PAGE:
Alberto Ginés López made history when he captured men’s combined gold at the Tokyo 2020 Olympics ©Getty Images

The Spanish Federation of Climbing and Mountain Sports (FEDME) has claimed it does not have enough money to send athletes to competitions for the rest of the year.

Spain can be considered one of the leading nations in sport climbing after Alberto Ginés López secured men’s combined gold at the Tokyo 2020 Olympics and Erik Noya Cardona earned men’s speed silver at last month’s World Championships.

But the national governing body for the sport claims it is struggling to compete on the international circuit due to a lack of financial resources.

It has been confirmed by the FEDME that it will be unable to participate in the final two International Sport Climbing Federation Continental Cup legs of 2021.

The lead and speed meetings are due to be held in French town Laval from October 22 to 24 and in Russian city Tyumen from November 5 to 7.

The FEDME has also withdrawn from this month’s IFSC Continental Youth Cup in Soure in Portugal as well as another upcoming youth event in France.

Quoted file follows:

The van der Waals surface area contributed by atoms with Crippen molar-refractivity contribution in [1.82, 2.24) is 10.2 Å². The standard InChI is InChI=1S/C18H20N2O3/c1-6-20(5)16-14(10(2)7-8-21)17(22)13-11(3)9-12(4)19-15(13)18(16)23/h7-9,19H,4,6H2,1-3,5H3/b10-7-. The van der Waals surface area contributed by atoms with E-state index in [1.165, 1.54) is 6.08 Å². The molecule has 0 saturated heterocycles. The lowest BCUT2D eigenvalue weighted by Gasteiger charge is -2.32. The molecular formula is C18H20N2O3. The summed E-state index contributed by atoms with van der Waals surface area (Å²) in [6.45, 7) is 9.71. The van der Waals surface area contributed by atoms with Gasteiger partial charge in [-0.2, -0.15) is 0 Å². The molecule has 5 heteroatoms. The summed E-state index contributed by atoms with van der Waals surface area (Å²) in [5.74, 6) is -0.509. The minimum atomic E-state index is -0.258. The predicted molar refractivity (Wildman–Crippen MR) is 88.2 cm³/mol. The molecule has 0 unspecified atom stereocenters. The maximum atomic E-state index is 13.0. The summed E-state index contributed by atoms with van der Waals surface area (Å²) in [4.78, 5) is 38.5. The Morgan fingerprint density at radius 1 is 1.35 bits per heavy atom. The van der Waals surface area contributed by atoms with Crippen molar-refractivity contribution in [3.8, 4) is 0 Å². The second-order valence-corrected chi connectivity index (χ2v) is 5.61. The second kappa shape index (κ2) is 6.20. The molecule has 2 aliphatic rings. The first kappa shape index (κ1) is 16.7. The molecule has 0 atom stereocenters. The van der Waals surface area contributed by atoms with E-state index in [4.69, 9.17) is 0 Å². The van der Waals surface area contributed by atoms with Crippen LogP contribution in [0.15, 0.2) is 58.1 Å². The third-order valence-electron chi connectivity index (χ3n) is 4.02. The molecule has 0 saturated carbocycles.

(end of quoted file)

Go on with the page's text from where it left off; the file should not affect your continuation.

"There is no more [money]," said national coach David Maciá, as reported by Spanish newspaper El País.

"I have not found any treasure chest with hidden money."

The FEDME reportedly has a budget of about €2million (£1.7million/$2.3 million).

But the organisation claims income has reduced in 2021 to around €425,000 (£360,000/$492,555) due to a decrease in licenses and ordinary subsidies.

"The international calendars are expansive," said Lluis Giner, technical director of the FEDME.

"This year our own resources have gone very down, because there has been a decrease in the issuance of licenses and to contain spending we have decided not to go."

The FEDME claims it is struggling with a lack of money despite the success of Olympic champion Alberto Ginés López ©Getty Images
The FEDME claims it is struggling with a lack of money despite the success of Olympic champion Alberto Ginés López ©Getty Images

Ginés López etched his name in the sport climbing's history books by becoming its first Olympic champion in Tokyo.

But speaking to El País after his famous victory, the 18-year-old felt it was a miraculous achievement due to a lack of infrastructure in Spain.

"We are dealing with many things, the money is extremely limited and the needs are endless," added Giner.

"In a federation with a budget like ours, the decrease in licenses that we have had is very noticeable.

"Do we need more resources from the CSD [High Council for Sports]?


"Do we need more income from own resources?

"Yeah true.

"Do we need more income from sponsorships?


"But this is the FEDME.

"We are going step-by-step and we are looking for it.

"We can't go faster.

"Alberto has given us a great gift with his gold and we have to know how to take advantage of it."

Sport climbing will remain on the Olympic programme at Paris 2024, while Spain's top climbers will also be eligible to compete at the multi-sport European Championships in Munich next year and the 2023 European Games, due to be hosted by Kraków and the Małopolska region.